Port Lincoln Times: Government grants approval for Port Spencer grain port

Peninsula Ports has taken another step forward to beginning work on its $230 million Port Spencer deep water grain port project following state government approval of its revised Public Environmental Report.

Planning and Local Government Minister Vickie Chapman announced today the government had approved the revised report following a rigorous major development assessment process.

The amended report removes the storage and export of iron ore from the evaluated project to reconfigure the site for efficient grain storage, handling and export, with the potential for managing other commodities in the future.

The news was welcomed by Peninsula Ports chief executive officer Greg Walters, who said this approval meant the new facility was planned to be ready to receive grain for the 2021 harvest.

He said the said approval of the amended report followed significant public consultation across the region.

“We thank the State Government departments, regional authorities, grain growers and other stakeholders for their contributions to the consultation and approvals process,” he said.

“We’re committed to delivering a new export terminal for the Eyre Peninsula, which will aid in protecting the clean and green reputation of the region’s grain industry and significantly improving the competitiveness of the industry in reaching global markets.

“When complete, Port Spencer will be one of two deep water ports in the region, enabling large Panamax vessels to be loaded efficiently, cost effectively and largely irrespective of weather conditions.

Peninsula Ports projects the port will create up to 150 jobs during construction and a further 20 permanent local operational jobs, with staff numbers expected to further peak at 80 staff during harvest.

The company also aims to provide employment opportunities for Barngarla community members after signing an Indigenous Land Use Agreement with the Barngarla Determination Aboriginal Corporation in February.

Ms Chapman said the government was keen to start moving on these types of infrastructure projects as quickly as possible because of the economic for the state.

“When completed, Port Spencer will enable large Panamax-sized vessels to be loaded and provide commercial benefits to the local grain industry through reduced transport costs, less double-handling of grain and increased market competition that could lead to improved prices offered to growers,” she said.

Peninsula Ports will be required to provide final plans for all structures, along with the associated management and financial arrangements to minimise impacts on the coastal and marine environment, and upgrade of the access road to the site from the Lincoln Highway.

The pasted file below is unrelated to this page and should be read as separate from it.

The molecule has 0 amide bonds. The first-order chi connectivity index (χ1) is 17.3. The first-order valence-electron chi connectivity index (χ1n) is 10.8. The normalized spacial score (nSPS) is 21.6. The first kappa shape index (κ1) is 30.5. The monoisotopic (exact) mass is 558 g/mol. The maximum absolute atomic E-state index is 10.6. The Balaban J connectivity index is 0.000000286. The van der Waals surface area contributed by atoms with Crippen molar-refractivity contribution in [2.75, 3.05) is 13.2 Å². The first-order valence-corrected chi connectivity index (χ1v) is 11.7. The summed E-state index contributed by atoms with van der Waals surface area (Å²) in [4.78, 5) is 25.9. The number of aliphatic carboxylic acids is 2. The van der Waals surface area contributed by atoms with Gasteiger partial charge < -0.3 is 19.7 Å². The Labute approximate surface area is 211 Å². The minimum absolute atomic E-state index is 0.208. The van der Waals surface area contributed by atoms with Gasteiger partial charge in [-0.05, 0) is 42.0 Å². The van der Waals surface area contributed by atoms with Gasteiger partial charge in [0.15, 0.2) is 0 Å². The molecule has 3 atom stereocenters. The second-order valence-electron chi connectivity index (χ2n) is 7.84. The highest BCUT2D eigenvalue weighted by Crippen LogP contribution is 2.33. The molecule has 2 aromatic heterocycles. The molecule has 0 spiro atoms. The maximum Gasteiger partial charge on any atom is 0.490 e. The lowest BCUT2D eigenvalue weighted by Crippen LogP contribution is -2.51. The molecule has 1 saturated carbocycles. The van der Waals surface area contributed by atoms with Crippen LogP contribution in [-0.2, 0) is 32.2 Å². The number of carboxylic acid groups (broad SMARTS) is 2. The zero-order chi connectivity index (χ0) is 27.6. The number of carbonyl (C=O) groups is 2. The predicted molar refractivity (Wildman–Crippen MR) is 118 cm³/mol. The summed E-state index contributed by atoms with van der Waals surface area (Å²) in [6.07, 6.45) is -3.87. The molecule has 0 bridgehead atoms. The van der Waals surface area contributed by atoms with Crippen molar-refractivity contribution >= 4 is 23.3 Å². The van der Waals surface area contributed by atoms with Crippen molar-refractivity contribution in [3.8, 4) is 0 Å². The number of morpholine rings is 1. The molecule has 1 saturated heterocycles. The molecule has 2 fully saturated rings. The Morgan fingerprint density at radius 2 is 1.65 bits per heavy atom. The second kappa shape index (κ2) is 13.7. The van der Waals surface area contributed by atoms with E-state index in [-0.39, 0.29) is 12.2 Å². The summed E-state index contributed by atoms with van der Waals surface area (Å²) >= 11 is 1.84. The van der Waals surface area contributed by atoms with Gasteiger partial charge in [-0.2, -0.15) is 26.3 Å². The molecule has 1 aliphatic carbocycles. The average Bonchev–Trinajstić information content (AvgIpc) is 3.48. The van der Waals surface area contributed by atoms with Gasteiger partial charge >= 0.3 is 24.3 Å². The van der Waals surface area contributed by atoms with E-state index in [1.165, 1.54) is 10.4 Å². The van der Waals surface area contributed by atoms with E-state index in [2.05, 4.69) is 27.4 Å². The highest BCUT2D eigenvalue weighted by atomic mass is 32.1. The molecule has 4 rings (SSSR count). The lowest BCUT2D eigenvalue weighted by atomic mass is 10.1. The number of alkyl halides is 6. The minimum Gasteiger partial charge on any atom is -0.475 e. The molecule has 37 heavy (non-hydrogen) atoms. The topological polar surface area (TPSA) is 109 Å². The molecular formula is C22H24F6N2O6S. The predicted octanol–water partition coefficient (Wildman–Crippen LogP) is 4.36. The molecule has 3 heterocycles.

Concerns have been raised by residents in the area, including environmental concerns due to the port’s location near Lipson Cove, due to the wildlife on Lipson Island and fears of beach and campground destruction.

Tumby Bay farmer Dion LeBrun said he was disappointed about this news, especially as the takeaway from a meeting at Cummins in March to discuss the grain port option was that the majority of Eyre Peninsula growers were not in favour of the project.

He said an immediate concern was also about road access to the port and if there would be any cost to the ratepayers, as well as the impact of truck traffic in the district and what would be needed to accommodate that.

“I’m a bit disappointed in light of the farmers meeting at Cummins, where it came to light it’s not the preferred option,” he said.

“The roads issue is an immediate concern, we need to have money allocated to road upgrades to happen in conjunction with the port.”

Mr Walters said the company planned to visit the region by the end of the month to meet with shareholders and the Tumby Bay Consultative Committee.

“We take local concerns very seriously, we’ve always been interested in gauging with people in the local area,” he said.

However Mr LeBrun said he did not have faith in the project and benefits it would bring to growers.

“I don’t have much confidence on anything they deliver, they’ll maybe deliver to shareholders but not to growers,” he said.

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